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The Happiness Gains from Sorting and Matching in the Labor Market

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Author Info

  • Luechinger, Simon

    ()
    (University of Lucerne)

  • Stutzer, Alois

    ()
    (University of Basel)

  • Winkelmann, Rainer

    ()
    (University of Zurich)

Abstract

Sorting of people on the labor market not only assures the most productive use of valuable skills but also generates individual utility gains if people experience an optimal match between job characteristics and their preferences. Based on individual data on reported satisfaction with life it is possible to assess these latter gains from matching. We introduce a two-equation ordered probit model with endogenous switching and study self-selection into government and private sector jobs. We find considerable gains from matching amounting to an increase in the fraction of very satisfied workers from 53.8 to 58.8 percent relative to a hypothetical random allocation of workers to the two sectors.

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Bibliographic Info

Paper provided by Institute for the Study of Labor (IZA) in its series IZA Discussion Papers with number 2019.

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Length: 35 pages
Date of creation: Mar 2006
Date of revision:
Publication status: published in: Research in Labor Economics, 2010, 30, 233–251
Handle: RePEc:iza:izadps:dp2019

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Related research

Keywords: matching; ordered probit; public sector employment; selection; subjective well-being; switching regression;

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References

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  1. Bruno S. Frey & Simon Luechinger & Alois Stutzer, 2004. "Valuing Public Goods: The Life Satisfaction Approach," CREMA Working Paper Series, Center for Research in Economics, Management and the Arts (CREMA) 2004-11, Center for Research in Economics, Management and the Arts (CREMA).
  2. George J. Borjas, 1987. "Self-Selection and the Earnings of Immigrants," NBER Working Papers 2248, National Bureau of Economic Research, Inc.
  3. Andrew Clark & Fabien Postel-Vinay, 2005. "Job Security and Job Protection," CEP Discussion Papers, Centre for Economic Performance, LSE dp0678, Centre for Economic Performance, LSE.
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  9. Paul Frijters & John P. Haisken-DeNew & Michael A. Shields, 2004. "Money Does Matter! Evidence from Increasing Real Income and Life Satisfaction in East Germany Following Reunification," American Economic Review, American Economic Association, American Economic Association, vol. 94(3), pages 730-740, June.
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  18. Bruno S. Frey & Alois Stutzer, 2000. "Happiness, Economy and Institutions," CESifo Working Paper Series 246, CESifo Group Munich.
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  20. Alan B. Krueger, 1988. "The determinants of queues for federal jobs," Industrial and Labor Relations Review, ILR Review, Cornell University, ILR School, vol. 41(4), pages 567-581, July.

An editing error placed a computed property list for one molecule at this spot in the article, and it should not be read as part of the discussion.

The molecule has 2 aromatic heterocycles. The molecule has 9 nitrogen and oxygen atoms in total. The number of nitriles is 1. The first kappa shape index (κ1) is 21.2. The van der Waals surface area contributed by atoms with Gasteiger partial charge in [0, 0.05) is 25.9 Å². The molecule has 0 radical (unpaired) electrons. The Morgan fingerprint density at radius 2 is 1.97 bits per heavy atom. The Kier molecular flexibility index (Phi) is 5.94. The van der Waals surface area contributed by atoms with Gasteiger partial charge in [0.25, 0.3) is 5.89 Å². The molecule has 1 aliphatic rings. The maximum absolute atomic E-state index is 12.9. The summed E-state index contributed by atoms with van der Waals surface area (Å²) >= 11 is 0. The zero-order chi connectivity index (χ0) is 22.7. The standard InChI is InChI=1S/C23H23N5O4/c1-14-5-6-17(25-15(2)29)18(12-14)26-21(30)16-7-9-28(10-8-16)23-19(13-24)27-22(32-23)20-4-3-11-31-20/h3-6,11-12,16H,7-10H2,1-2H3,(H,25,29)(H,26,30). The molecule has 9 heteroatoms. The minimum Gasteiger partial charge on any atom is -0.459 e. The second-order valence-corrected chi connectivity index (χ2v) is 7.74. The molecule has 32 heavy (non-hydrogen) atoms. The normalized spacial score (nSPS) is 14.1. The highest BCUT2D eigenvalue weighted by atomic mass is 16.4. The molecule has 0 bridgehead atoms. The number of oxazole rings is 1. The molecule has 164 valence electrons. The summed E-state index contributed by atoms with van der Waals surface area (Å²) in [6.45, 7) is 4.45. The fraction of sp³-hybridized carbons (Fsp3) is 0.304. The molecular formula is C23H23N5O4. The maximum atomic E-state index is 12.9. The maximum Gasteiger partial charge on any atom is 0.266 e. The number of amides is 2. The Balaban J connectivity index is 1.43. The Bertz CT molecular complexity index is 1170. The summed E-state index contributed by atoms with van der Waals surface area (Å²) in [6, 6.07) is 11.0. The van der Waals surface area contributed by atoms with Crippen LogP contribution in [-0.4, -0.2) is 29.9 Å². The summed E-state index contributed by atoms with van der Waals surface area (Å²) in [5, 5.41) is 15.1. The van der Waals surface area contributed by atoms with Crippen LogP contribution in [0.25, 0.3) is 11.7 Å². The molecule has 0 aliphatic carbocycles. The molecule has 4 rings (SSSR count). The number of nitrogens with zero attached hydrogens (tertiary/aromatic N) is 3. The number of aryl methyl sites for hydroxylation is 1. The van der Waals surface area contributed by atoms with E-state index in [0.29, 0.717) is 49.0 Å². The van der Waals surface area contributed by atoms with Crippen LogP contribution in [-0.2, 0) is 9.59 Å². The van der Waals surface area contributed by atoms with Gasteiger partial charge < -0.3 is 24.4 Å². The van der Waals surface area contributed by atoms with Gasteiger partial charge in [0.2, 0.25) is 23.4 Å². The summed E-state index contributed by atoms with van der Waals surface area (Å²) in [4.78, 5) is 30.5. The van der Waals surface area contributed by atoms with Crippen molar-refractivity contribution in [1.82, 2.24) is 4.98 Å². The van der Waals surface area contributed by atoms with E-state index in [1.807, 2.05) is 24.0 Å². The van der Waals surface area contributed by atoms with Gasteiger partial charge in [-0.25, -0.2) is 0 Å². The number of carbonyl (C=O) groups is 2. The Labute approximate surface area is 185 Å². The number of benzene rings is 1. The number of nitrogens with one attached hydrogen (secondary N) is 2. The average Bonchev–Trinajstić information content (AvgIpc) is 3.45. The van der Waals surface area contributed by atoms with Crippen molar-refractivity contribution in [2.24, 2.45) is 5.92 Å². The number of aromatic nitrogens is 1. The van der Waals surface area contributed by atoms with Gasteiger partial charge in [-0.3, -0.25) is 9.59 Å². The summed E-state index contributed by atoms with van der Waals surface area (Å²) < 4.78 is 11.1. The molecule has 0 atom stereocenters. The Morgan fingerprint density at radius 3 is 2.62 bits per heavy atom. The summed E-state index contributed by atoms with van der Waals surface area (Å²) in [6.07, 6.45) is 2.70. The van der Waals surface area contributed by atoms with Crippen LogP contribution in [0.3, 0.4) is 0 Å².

21. Hartog, Joop & Ferrer-i-Carbonell, Ada & Jonker, Nicole, 2002. "Linking Measured Risk Aversion to Individual Characteristics," Kyklos, Wiley Blackwell, Wiley Blackwell, vol. 55(1), pages 3-26.
  22. Winkelmann, Liliana & Winkelmann, Rainer, 1998. "Why Are the Unemployed So Unhappy? Evidence from Panel Data," Economica, London School of Economics and Political Science, London School of Economics and Political Science, vol. 65(257), pages 1-15, February.
  23. Don Bellante & Albert N. Link, 1981. "Are public sector workers more risk averse than private sector workers?," Industrial and Labor Relations Review, ILR Review, Cornell University, ILR School, vol. 34(3), pages 408-412, April.
  24. Boes, Stefan & Winkelmann, Rainer, 2004. "Income and Happiness: New Results from Generalized Threshold and Sequential Models," IZA Discussion Papers 1175, Institute for the Study of Labor (IZA).
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Blog mentions

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  1. Living with a weak economy
    by chris dillow in Stumbling and Mumbling on 2011-11-17 15:02:19
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Cited by:
  1. Simon Luechinger & Stephan Meier & Alois Stutzer, 2008. "Why does unemployment hurt the employed?: evidence from the life satisfaction gap between the public and private sectors," Public Policy Discussion Paper, Federal Reserve Bank of Boston 08-1, Federal Reserve Bank of Boston.
  2. Pfeifer, Christian, 2008. "A Note on Risk Aversion and Labour Market Outcomes: Further Evidence from German Survey Data," IZA Discussion Papers 3523, Institute for the Study of Labor (IZA).
  3. Cahit Guven & Bent Sørensen, 2012. "Subjective Well-Being: Keeping Up with the Perception of the Joneses," Social Indicators Research, Springer, Springer, vol. 109(3), pages 439-469, December.
  4. Simon Luechinger & Stephan Meier & Alois Stutzer, 2008. "Why Does Unemployment Hurt the Employed? Evidence from the Life Satisfaction Gap between the Public and the Private Sector," Working papers, Faculty of Business and Economics - University of Basel 2008/02, Faculty of Business and Economics - University of Basel.
  5. Margaretha Buurman & Robert Dur & Seth Van den Bossche, 2009. "Public Sector Employees: Risk Averse and Altruistic?," Tinbergen Institute Discussion Papers 09-067/1, Tinbergen Institute.
  6. Rafael Di Tella & Robert MacCulloch, 2007. "Happiness, Contentment and Other Emotions for Central Banks," NBER Working Papers 13622, National Bureau of Economic Research, Inc.
  7. Pfeifer, Christian, 2008. "Risk Aversion and Sorting into Public Sector Employment," IZA Discussion Papers 3503, Institute for the Study of Labor (IZA).

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